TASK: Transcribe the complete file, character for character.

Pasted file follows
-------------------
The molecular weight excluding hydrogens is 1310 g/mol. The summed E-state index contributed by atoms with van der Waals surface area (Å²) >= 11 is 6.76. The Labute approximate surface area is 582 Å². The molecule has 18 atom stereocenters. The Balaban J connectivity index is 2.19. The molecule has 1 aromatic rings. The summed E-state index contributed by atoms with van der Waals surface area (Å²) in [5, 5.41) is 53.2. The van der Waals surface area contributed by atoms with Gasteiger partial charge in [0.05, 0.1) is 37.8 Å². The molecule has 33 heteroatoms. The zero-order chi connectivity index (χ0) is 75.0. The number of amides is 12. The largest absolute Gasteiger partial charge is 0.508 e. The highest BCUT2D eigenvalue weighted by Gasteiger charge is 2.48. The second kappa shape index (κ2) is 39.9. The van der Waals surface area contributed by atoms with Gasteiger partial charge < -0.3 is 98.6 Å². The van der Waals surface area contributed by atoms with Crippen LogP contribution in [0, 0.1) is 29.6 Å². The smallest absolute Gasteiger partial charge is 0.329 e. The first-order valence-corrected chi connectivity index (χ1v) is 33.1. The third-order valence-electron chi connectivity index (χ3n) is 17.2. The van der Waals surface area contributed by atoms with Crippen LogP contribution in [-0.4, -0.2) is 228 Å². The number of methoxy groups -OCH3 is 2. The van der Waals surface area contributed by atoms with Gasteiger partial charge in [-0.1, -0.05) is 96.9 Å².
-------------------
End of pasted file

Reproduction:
The molecular weight excluding hydrogens is 1310 g/mol. The summed E-state index contributed by atoms with van der Waals surface area (Å²) >= 11 is 6.76. The Labute approximate surface area is 582 Å². The molecule has 18 atom stereocenters. The Balaban J connectivity index is 2.19. The molecule has 1 aromatic rings. The summed E-state index contributed by atoms with van der Waals surface area (Å²) in [5, 5.41) is 53.2. The van der Waals surface area contributed by atoms with Gasteiger partial charge in [0.05, 0.1) is 37.8 Å². The molecule has 33 heteroatoms. The zero-order chi connectivity index (χ0) is 75.0. The number of amides is 12. The largest absolute Gasteiger partial charge is 0.508 e. The highest BCUT2D eigenvalue weighted by Gasteiger charge is 2.48. The second kappa shape index (κ2) is 39.9. The van der Waals surface area contributed by atoms with Gasteiger partial charge < -0.3 is 98.6 Å². The van der Waals surface area contributed by atoms with Crippen LogP contribution in [0, 0.1) is 29.6 Å². The smallest absolute Gasteiger partial charge is 0.329 e. The first-order valence-corrected chi connectivity index (χ1v) is 33.1. The third-order valence-electron chi connectivity index (χ3n) is 17.2. The van der Waals surface area contributed by atoms with Crippen LogP contribution in [-0.4, -0.2) is 228 Å². The number of methoxy groups -OCH3 is 2. The van der Waals surface area contributed by atoms with Gasteiger partial charge in [-0.1, -0.05) is 96.9 Å².